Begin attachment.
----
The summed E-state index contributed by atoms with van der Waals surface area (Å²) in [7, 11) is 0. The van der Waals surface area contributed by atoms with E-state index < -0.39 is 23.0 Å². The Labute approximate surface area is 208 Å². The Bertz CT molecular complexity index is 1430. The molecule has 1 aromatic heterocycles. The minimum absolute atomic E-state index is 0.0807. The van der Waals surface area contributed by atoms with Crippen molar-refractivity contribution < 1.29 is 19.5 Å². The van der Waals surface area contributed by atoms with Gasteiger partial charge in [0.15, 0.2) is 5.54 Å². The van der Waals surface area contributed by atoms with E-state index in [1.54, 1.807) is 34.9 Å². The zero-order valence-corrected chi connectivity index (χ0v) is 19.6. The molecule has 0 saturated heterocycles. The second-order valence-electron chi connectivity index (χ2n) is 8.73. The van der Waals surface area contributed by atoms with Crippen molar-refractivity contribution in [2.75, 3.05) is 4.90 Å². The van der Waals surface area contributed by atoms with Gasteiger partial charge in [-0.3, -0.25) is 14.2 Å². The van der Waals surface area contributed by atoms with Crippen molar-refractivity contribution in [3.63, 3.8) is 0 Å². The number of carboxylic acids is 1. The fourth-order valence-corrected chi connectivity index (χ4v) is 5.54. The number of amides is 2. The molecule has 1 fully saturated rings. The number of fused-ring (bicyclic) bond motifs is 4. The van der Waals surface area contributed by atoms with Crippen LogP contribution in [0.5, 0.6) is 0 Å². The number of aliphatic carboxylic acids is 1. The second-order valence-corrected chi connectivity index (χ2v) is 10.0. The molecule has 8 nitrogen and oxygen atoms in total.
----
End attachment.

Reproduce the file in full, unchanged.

The summed E-state index contributed by atoms with van der Waals surface area (Å²) in [7, 11) is 0. The van der Waals surface area contributed by atoms with E-state index < -0.39 is 23.0 Å². The Labute approximate surface area is 208 Å². The Bertz CT molecular complexity index is 1430. The molecule has 1 aromatic heterocycles. The minimum absolute atomic E-state index is 0.0807. The van der Waals surface area contributed by atoms with Crippen molar-refractivity contribution < 1.29 is 19.5 Å². The van der Waals surface area contributed by atoms with Gasteiger partial charge in [0.15, 0.2) is 5.54 Å². The van der Waals surface area contributed by atoms with E-state index in [1.54, 1.807) is 34.9 Å². The zero-order valence-corrected chi connectivity index (χ0v) is 19.6. The molecule has 0 saturated heterocycles. The second-order valence-electron chi connectivity index (χ2n) is 8.73. The van der Waals surface area contributed by atoms with Crippen molar-refractivity contribution in [2.75, 3.05) is 4.90 Å². The van der Waals surface area contributed by atoms with Gasteiger partial charge in [-0.3, -0.25) is 14.2 Å². The van der Waals surface area contributed by atoms with Crippen molar-refractivity contribution in [3.63, 3.8) is 0 Å². The number of carboxylic acids is 1. The fourth-order valence-corrected chi connectivity index (χ4v) is 5.54. The number of amides is 2. The molecule has 1 fully saturated rings. The number of fused-ring (bicyclic) bond motifs is 4. The van der Waals surface area contributed by atoms with Crippen LogP contribution in [0.5, 0.6) is 0 Å². The number of aliphatic carboxylic acids is 1. The second-order valence-corrected chi connectivity index (χ2v) is 10.0. The molecule has 8 nitrogen and oxygen atoms in total.